Packaging systems and storage times serve as post-lethality treatments for Listeria monocytogenes on kippered beef steaks



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Kansas State University. Agricultural Experiment Station and Cooperative Extension Service


Following several outbreaks involving Listeria monocytogenes in ready-to-eat meat and poultry products, the United States Department of Agriculture Food Safety and Inspection Service required that processors of these products implement post-processing intervention strategies for controlling L. monocytogenes. The USDA defines a postlethality treatment as a process that reduces L. monocytogenes by at least 1 log. Research has shown that packaging can generate a 1 log L. monocytogenes reduction following 1 or more weeks of storage at room temperature. The objective of our study was to determine the effect of packaging system and storage time on reducing L. monocytogenes in shelf-stable kippered beef steak.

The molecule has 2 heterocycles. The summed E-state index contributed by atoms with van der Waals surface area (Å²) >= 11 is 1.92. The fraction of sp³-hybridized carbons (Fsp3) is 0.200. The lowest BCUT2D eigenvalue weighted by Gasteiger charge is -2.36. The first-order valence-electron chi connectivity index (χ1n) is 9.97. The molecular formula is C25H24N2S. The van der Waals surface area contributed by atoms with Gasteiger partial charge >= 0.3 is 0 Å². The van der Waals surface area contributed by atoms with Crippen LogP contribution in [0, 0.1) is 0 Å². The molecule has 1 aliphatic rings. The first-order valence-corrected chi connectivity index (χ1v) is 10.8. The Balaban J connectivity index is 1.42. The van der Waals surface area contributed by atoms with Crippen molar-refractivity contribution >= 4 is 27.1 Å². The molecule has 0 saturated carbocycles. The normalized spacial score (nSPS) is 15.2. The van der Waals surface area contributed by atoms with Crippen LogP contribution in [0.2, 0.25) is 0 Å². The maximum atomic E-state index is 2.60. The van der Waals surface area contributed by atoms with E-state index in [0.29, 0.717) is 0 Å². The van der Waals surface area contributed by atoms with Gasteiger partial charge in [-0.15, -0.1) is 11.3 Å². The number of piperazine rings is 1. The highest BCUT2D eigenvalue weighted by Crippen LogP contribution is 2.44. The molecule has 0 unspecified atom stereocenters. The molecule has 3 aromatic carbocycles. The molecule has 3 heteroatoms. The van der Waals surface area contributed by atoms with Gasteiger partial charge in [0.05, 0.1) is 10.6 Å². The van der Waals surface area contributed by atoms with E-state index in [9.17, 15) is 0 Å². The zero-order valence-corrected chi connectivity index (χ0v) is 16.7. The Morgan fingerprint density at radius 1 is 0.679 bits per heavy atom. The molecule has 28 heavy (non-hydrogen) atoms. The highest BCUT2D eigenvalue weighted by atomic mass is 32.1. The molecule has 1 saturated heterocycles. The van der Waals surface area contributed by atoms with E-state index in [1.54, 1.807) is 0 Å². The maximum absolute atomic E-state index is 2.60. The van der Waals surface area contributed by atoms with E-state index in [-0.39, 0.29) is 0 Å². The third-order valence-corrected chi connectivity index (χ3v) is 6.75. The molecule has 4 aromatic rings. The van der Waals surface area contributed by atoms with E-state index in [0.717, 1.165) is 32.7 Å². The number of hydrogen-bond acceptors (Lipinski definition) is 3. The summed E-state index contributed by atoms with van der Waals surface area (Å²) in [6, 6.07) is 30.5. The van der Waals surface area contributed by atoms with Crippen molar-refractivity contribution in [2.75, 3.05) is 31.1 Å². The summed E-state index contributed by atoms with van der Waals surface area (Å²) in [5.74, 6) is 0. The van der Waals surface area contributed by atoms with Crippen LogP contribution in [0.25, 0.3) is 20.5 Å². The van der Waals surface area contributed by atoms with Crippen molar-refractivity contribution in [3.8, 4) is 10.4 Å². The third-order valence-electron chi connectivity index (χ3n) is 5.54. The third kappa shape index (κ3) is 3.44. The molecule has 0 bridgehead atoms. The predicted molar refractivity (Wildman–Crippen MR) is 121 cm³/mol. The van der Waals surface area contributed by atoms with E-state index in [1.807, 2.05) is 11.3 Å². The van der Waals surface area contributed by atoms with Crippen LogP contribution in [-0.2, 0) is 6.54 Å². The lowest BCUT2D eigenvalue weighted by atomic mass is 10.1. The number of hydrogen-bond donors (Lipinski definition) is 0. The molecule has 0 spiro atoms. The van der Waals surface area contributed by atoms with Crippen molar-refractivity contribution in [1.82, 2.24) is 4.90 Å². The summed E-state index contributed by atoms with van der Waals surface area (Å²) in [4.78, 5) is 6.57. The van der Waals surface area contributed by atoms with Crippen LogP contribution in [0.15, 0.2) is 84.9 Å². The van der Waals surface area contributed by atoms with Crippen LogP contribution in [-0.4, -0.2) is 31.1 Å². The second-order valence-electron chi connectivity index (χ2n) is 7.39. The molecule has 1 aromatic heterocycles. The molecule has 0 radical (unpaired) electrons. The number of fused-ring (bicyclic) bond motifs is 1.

Beef, Listeria monocytogenes, Steaks, Heat seal, Nitrogen, Vacuum package